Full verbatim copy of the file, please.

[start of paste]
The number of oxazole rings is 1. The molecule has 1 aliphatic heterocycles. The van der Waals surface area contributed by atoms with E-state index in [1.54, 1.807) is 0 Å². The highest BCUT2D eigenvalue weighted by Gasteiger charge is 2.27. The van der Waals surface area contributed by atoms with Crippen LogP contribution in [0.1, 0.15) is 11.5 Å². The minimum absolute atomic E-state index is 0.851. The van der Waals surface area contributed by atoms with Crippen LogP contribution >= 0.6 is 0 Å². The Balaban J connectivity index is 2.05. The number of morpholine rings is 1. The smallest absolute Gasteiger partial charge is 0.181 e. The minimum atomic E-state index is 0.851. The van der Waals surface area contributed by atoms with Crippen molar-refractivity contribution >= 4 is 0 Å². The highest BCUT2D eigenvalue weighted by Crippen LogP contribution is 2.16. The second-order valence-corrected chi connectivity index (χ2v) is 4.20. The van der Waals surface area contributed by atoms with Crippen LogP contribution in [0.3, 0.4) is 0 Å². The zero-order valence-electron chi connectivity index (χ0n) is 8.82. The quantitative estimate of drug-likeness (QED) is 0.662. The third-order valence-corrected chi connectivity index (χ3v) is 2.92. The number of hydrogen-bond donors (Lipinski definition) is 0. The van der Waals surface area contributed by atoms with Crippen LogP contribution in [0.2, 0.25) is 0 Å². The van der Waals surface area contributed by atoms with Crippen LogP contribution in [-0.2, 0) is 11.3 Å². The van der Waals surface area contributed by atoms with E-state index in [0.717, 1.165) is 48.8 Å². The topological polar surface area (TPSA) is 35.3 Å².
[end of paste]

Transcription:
The number of oxazole rings is 1. The molecule has 1 aliphatic heterocycles. The van der Waals surface area contributed by atoms with E-state index in [1.54, 1.807) is 0 Å². The highest BCUT2D eigenvalue weighted by Gasteiger charge is 2.27. The van der Waals surface area contributed by atoms with Crippen LogP contribution in [0.1, 0.15) is 11.5 Å². The minimum absolute atomic E-state index is 0.851. The van der Waals surface area contributed by atoms with Crippen LogP contribution >= 0.6 is 0 Å². The Balaban J connectivity index is 2.05. The number of morpholine rings is 1. The smallest absolute Gasteiger partial charge is 0.181 e. The minimum atomic E-state index is 0.851. The van der Waals surface area contributed by atoms with Crippen molar-refractivity contribution >= 4 is 0 Å². The highest BCUT2D eigenvalue weighted by Crippen LogP contribution is 2.16. The second-order valence-corrected chi connectivity index (χ2v) is 4.20. The van der Waals surface area contributed by atoms with Crippen LogP contribution in [0.3, 0.4) is 0 Å². The zero-order valence-electron chi connectivity index (χ0n) is 8.82. The quantitative estimate of drug-likeness (QED) is 0.662. The third-order valence-corrected chi connectivity index (χ3v) is 2.92. The number of hydrogen-bond donors (Lipinski definition) is 0. The van der Waals surface area contributed by atoms with Crippen LogP contribution in [0.2, 0.25) is 0 Å². The van der Waals surface area contributed by atoms with Crippen LogP contribution in [-0.2, 0) is 11.3 Å². The van der Waals surface area contributed by atoms with E-state index in [0.717, 1.165) is 48.8 Å². The topological polar surface area (TPSA) is 35.3 Å².